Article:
3 Breathing Exercises to Increase Lung Capacity

3 Breathing Exercises to Increase Lung Capacity

Lungs are one of the vital organ in our body. The breathing process is carried out through our lungs. Our lungs capacity is measured by the total amount of air that our lungs can hold and this lungs capacity decreases slowly as we age after our mid-20s.
Some lungs conditions can affect our lungs functioning and reduce the lungs capacity and this leads to difficulty in breathing and shortness of breath.

Here are some exercises, which help to maintain and increase lung capacity, making it easier to keep your lungs healthy and get your body the oxygen it needs

1. Pursed lip breathing

Pursed lip breathing can help keep the airways open for longer, facilitating the flow of air into and out of the lungs.

To do pursed lip breathing:

  • Sit up straight — good posture can help promote lung movement.
  • Breathe in deeply through the nose in a slow, controlled fashion.
  • Purse the lips — they should be almost touching, as when making a “kissing” face.
  • Breathe out through pursed lips — ideally, the exhalation should be twice as long as the inhalation was.

Some people find it especially beneficial to focus on time, for example by breathing in for 5 seconds and breathing out for 10 seconds. It can help to keep a clock that shows the seconds nearby. For people who are not very physically active and may not be exercising their breathing muscles frequently, pursed lip breathing may have particular benefits.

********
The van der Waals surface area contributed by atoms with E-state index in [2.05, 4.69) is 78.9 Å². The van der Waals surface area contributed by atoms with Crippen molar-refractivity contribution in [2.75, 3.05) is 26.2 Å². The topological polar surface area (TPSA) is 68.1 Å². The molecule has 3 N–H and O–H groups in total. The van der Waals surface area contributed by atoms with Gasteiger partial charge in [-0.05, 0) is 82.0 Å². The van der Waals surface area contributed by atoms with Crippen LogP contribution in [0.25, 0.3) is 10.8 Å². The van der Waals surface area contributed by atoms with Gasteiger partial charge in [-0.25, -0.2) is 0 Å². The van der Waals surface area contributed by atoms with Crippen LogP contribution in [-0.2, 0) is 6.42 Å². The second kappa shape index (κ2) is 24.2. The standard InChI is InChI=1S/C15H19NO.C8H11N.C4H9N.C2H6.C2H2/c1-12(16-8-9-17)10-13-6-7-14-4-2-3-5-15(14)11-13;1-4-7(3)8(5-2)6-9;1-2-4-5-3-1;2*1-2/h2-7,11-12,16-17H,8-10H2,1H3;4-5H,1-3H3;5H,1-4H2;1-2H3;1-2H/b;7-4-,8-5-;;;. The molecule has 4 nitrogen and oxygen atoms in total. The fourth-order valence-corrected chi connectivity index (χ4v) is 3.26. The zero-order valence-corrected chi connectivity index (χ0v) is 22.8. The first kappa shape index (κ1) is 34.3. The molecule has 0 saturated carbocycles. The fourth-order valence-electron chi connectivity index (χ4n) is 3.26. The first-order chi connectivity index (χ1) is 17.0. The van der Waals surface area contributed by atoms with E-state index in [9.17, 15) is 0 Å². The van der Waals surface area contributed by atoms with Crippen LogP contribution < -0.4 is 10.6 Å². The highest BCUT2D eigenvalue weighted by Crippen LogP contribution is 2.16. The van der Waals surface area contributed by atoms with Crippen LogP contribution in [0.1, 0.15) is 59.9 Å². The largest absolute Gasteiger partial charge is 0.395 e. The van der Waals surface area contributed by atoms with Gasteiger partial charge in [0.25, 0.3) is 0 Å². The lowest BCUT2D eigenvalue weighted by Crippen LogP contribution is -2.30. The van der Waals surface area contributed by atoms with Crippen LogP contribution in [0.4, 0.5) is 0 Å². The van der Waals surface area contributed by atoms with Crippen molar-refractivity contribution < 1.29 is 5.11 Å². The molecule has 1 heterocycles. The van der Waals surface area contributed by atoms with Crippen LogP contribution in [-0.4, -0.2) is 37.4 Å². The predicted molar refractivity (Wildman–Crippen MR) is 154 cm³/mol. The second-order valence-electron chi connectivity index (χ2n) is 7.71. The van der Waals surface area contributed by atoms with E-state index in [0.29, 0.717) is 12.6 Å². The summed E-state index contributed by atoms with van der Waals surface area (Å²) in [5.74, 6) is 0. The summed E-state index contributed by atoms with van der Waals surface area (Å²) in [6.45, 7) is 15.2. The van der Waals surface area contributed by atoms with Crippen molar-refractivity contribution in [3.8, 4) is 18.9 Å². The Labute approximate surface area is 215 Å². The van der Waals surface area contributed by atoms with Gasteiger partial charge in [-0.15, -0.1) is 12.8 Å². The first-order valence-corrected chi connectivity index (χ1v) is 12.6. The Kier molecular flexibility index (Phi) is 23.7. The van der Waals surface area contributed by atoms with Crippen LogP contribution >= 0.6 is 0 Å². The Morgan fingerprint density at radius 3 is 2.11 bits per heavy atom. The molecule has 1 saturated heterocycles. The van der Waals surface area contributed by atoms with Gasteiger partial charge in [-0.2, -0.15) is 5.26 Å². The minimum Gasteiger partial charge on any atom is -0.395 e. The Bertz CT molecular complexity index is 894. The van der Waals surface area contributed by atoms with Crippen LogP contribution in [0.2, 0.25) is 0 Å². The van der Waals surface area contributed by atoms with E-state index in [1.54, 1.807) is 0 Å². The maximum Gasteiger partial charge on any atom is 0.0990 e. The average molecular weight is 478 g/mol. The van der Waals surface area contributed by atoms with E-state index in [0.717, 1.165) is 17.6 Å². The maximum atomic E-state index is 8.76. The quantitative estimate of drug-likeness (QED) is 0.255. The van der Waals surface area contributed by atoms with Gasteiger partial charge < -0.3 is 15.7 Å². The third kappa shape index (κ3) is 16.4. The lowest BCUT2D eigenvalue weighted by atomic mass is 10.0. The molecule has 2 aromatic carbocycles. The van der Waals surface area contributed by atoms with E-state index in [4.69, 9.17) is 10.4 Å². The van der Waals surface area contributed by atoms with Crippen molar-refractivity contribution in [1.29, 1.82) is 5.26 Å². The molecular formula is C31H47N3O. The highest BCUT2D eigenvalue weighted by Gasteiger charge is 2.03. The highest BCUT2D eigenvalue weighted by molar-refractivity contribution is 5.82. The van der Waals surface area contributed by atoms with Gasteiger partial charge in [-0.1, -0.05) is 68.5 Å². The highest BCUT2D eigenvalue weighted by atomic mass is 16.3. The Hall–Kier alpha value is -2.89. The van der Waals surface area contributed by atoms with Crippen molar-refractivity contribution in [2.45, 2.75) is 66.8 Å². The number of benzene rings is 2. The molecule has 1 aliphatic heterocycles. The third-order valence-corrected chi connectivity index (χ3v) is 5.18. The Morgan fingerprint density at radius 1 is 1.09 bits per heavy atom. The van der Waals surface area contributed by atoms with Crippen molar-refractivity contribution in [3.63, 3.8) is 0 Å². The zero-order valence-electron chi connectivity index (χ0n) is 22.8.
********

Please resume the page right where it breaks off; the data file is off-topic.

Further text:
2. Belly breathing

This exercise from the American Lung Association helps improve the rate at which the lungs expand and contract.

Belly breathing specifically focuses on strengthening the diaphragm muscle, which allows a person to take a deep breath.

To do the exercise:

  • Rest a hand or a lightweight object on the stomach.
  • Breathe in slowly through the nose, and note how far the stomach rises.
  • Breathe out through the mouth.
  • Breathe in through the nose, this time trying to get the stomach to rise higher than it did with the previous breath.
  • Exhale, and try to make each exhalation two or three times as long as each inhalation.
  • Periodically, roll the shoulders forward and backward and move the head from side to side to ensure that the exercise is not contributing to tension in the upper body.

    To enhance lung function, practice belly breathing and pursed lip breathing for about 5–10 minutes every day.

3. Interval training

If breathlessness or shortness of breath arise while exercising, interval training may be a better alternative to steady exercise.

Interval training involves alternating between short periods of more strenuous and less strenuous exercise. For example, a person could try walking at a very fast pace for 1 minute, then walking more slowly for 2 minutes, in a cycle.

Similarly, a person may perform a strength training activity for 1 minute, such as bicep curls or lunges, then walk at a gentle pace for 2–3 minutes.

Interval training gives the lungs time to recover before challenging them again.

Any time that exercise causes shortness of breath, it is a good idea to slow down for a few minutes. It can help to practice pursed lip breathing until the breathlessness subsides.

Prevention is the best medicine, and working to keep your lungs healthy is much more efficient than trying to repair them after something goes wrong.

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